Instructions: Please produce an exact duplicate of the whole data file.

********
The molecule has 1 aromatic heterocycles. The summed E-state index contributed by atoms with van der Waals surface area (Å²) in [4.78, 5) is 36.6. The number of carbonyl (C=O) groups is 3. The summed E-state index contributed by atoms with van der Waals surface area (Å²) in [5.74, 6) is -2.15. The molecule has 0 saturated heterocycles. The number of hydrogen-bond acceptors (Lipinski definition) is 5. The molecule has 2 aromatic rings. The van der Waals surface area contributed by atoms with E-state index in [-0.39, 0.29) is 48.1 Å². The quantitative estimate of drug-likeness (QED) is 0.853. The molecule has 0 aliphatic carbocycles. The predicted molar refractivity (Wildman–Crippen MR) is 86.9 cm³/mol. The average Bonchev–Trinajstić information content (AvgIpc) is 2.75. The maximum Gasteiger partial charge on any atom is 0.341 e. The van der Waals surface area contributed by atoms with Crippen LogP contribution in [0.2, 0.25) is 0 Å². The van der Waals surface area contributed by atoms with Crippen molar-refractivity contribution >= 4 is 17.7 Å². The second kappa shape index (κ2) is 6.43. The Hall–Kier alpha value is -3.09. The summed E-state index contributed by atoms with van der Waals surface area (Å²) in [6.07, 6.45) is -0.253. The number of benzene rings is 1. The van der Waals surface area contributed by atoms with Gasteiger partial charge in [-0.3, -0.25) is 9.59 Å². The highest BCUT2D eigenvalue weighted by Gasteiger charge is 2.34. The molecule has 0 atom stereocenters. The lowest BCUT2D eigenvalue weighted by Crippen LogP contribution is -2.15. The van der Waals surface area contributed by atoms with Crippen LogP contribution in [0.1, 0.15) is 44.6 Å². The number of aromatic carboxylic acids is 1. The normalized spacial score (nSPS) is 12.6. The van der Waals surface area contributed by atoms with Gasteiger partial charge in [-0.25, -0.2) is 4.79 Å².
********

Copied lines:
The molecule has 1 aromatic heterocycles. The summed E-state index contributed by atoms with van der Waals surface area (Å²) in [4.78, 5) is 36.6. The number of carbonyl (C=O) groups is 3. The summed E-state index contributed by atoms with van der Waals surface area (Å²) in [5.74, 6) is -2.15. The molecule has 0 saturated heterocycles. The number of hydrogen-bond acceptors (Lipinski definition) is 5. The molecule has 2 aromatic rings. The van der Waals surface area contributed by atoms with E-state index in [-0.39, 0.29) is 48.1 Å². The quantitative estimate of drug-likeness (QED) is 0.853. The molecule has 0 aliphatic carbocycles. The predicted molar refractivity (Wildman–Crippen MR) is 86.9 cm³/mol. The average Bonchev–Trinajstić information content (AvgIpc) is 2.75. The maximum Gasteiger partial charge on any atom is 0.341 e. The van der Waals surface area contributed by atoms with Crippen LogP contribution in [0.2, 0.25) is 0 Å². The van der Waals surface area contributed by atoms with Crippen molar-refractivity contribution >= 4 is 17.7 Å². The second kappa shape index (κ2) is 6.43. The Hall–Kier alpha value is -3.09. The summed E-state index contributed by atoms with van der Waals surface area (Å²) in [6.07, 6.45) is -0.253. The number of benzene rings is 1. The van der Waals surface area contributed by atoms with Gasteiger partial charge in [-0.3, -0.25) is 9.59 Å². The highest BCUT2D eigenvalue weighted by Gasteiger charge is 2.34. The molecule has 0 atom stereocenters. The lowest BCUT2D eigenvalue weighted by Crippen LogP contribution is -2.15. The van der Waals surface area contributed by atoms with Crippen LogP contribution in [0.1, 0.15) is 44.6 Å². The number of aromatic carboxylic acids is 1. The normalized spacial score (nSPS) is 12.6. The van der Waals surface area contributed by atoms with Gasteiger partial charge in [-0.25, -0.2) is 4.79 Å².